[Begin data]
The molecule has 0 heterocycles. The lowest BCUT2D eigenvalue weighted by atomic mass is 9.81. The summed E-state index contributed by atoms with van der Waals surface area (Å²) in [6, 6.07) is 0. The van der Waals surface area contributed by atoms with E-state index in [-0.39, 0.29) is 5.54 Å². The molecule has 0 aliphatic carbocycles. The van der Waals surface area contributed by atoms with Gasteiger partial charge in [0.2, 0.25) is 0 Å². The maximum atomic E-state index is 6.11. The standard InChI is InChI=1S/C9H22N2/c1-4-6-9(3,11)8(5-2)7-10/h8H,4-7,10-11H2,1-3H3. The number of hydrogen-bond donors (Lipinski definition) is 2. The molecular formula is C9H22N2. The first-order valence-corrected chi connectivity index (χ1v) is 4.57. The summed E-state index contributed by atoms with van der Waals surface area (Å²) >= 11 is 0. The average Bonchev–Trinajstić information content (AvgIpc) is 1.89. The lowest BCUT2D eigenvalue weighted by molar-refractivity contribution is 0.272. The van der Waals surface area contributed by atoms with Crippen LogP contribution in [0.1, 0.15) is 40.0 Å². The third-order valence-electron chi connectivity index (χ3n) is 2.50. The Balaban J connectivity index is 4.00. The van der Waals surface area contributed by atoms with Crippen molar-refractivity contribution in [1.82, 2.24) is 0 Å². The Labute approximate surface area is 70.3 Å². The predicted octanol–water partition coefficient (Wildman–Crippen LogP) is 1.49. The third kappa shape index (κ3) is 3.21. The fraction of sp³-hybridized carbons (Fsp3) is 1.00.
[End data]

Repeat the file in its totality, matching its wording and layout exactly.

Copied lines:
The molecule has 0 heterocycles. The lowest BCUT2D eigenvalue weighted by atomic mass is 9.81. The summed E-state index contributed by atoms with van der Waals surface area (Å²) in [6, 6.07) is 0. The van der Waals surface area contributed by atoms with E-state index in [-0.39, 0.29) is 5.54 Å². The molecule has 0 aliphatic carbocycles. The van der Waals surface area contributed by atoms with Gasteiger partial charge in [0.2, 0.25) is 0 Å². The maximum atomic E-state index is 6.11. The standard InChI is InChI=1S/C9H22N2/c1-4-6-9(3,11)8(5-2)7-10/h8H,4-7,10-11H2,1-3H3. The number of hydrogen-bond donors (Lipinski definition) is 2. The molecular formula is C9H22N2. The first-order valence-corrected chi connectivity index (χ1v) is 4.57. The summed E-state index contributed by atoms with van der Waals surface area (Å²) >= 11 is 0. The average Bonchev–Trinajstić information content (AvgIpc) is 1.89. The lowest BCUT2D eigenvalue weighted by molar-refractivity contribution is 0.272. The van der Waals surface area contributed by atoms with Crippen LogP contribution in [0.1, 0.15) is 40.0 Å². The third-order valence-electron chi connectivity index (χ3n) is 2.50. The Balaban J connectivity index is 4.00. The van der Waals surface area contributed by atoms with Crippen molar-refractivity contribution in [1.82, 2.24) is 0 Å². The Labute approximate surface area is 70.3 Å². The predicted octanol–water partition coefficient (Wildman–Crippen LogP) is 1.49. The third kappa shape index (κ3) is 3.21. The fraction of sp³-hybridized carbons (Fsp3) is 1.00.